I could write an It’s Wednesday every day this week and still not exhaust the important matters before us. That would include the rabbis who tortured husbands who wouldn’t give their wives a get, the death of former Sephardi Chief Rabbi Ovadia Yosef, the energetic and refreshing Centennial Convention of the United Synagogue of Conservative Judaism just now concluded, the continuing partial government shutdown and debt ceiling crisis. But, promises are promises, so let me turn to the Pew study.
The Pew Research Center’s 2013 Survey of U.S. Jews was released two weeks ago. People in my line of work have talked about little else since. You can find it yourself at the Pew Forum website. The survey research was done with great care and expense, with advice from many famous Jewish demographers, so we have to take it seriously as chilling as it often is. A few highlights of the chill follow. The survey talks about a general decline in belief and affiliation among American Jews. We have talked about this decline in American society in general, but we Jews are few in number and we can’t just ignore the estimated 2.4 million people in America who are of “Jewish background,” meaning they are not Jewish anymore; there are only 5-6 million who do identify as Jewish. Among the latter, fully 22% (and 32% among Millennials) are “Jews of no religion” (also commonly called secular or cultural Jews) whereas in the 2000 National Jewish Population Survey only 7% were that; two-thirds of Jews of no religion are not raising their children Jewish or even partially Jewish. After WWII [when there was a middle ground], Conservative Judaism was the largest denomination; now 35% of U.S. Jews identify with the Reform movement, 18% with Conservative, 10% with Orthodox, and 30% are “just Jewish.” When you look at household composition, the average Orthodox household has 1.7 children compared with 0.3 children per household for Conservative Jews and 0.4 for Reform; that means we see aging populations outside the Orthodox world. Within all three denominations, there is switching but almost always in the direction of less-traditional Judaism: about 25% raised Orthodox are now Conservative or Reform, 30% of those raised Conservative have become Reform, and 28% of those raised Reform have left the ranks of Jews by religion entirely. Very few move in the opposite direction. And so on.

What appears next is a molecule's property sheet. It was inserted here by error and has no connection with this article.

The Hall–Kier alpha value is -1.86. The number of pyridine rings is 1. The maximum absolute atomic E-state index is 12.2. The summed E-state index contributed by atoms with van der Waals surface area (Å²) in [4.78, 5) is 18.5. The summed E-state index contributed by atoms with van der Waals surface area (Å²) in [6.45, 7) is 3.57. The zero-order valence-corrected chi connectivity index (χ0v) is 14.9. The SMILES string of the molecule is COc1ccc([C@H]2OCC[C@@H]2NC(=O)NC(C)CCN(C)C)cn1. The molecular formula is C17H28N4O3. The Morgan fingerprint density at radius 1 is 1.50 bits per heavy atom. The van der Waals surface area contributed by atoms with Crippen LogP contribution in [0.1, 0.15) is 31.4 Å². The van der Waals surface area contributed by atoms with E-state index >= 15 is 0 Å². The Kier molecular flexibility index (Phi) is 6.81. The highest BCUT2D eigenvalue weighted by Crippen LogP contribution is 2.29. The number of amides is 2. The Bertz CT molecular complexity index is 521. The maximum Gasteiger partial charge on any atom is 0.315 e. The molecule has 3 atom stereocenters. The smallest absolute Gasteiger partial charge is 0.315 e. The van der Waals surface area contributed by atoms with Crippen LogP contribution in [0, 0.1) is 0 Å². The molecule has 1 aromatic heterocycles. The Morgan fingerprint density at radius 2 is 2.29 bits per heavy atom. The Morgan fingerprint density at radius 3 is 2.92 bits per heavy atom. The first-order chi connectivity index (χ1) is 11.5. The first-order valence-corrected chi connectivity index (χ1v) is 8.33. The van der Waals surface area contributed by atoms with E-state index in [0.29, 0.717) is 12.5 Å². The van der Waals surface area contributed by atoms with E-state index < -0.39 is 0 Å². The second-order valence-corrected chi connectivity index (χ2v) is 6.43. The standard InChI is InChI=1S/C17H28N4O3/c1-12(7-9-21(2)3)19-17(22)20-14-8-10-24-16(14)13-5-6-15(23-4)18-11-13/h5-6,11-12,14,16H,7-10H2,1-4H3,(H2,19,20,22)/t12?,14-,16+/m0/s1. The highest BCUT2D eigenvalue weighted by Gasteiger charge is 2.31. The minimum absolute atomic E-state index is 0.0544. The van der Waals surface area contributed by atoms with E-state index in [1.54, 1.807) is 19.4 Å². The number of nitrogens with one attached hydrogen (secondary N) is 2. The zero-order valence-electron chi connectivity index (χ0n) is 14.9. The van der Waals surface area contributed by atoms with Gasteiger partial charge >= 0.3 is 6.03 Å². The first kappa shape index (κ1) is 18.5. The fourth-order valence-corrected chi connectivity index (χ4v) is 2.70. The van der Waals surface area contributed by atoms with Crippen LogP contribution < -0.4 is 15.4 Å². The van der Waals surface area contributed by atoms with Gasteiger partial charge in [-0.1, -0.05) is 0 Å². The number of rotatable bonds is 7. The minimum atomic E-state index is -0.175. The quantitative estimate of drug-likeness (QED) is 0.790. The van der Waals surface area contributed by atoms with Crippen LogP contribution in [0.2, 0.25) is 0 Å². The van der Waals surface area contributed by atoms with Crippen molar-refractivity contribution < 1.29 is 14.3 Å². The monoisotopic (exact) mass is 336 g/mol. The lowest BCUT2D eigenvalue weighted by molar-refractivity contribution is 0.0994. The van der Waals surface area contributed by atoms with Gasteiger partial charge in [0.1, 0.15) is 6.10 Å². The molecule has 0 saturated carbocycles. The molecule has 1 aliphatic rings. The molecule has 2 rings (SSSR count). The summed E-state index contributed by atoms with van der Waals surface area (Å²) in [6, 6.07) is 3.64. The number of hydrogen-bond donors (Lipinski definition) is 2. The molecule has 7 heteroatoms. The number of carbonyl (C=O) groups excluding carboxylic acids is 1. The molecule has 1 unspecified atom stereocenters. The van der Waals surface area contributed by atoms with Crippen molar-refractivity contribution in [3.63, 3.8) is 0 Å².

Am I going to leave you with just this? Of course not. 94% of those interviewed are proud to be Jewish; even among the Jews of no religion the figure is 83%. Three quarters have a strong sense of belonging to the Jewish people. The 30% whose denomination is “just Jewish” are not excited about organized religion but are looking for community and we think just haven’t yet found their home in the Jewish community. Seven in ten of us feel either very attached or somewhat attached to Israel, same as in 2000. And, since all “politics” are local, I look at Beth El’s 1100 family units and the more than 800 kids we have in BEPS, the Religious School and the Jewish day schools and – not even counting toddlers – our children per household rate is at least 0.73.
Next time we will comment on the fascinating survey findings re: Jewish identity. What does it mean to be Jewish? What is essential to our sense of Jewishness? In the meantime, don’t forget that Simon Rawidowicz wrote an essay decades ago called “Israel: The Ever-Dying People.” We Jews are constantly afraid of our extinction, always it seems for good reason, yet here we still are.
Have a good Wednesday. Bill Rudolph
P.S. The Israel Media Series starts its fourth year this Saturday evening, 7:30PM. We will screen the film ”The Other Son.” Beginning in November, we will show Season One of Hatufim (Prisoners of War), the Israeli TV drama series that was sold to 20th Century Fox Television and adapted into the acclaimed series “Homeland.” I am proud of the IMS. Come see why.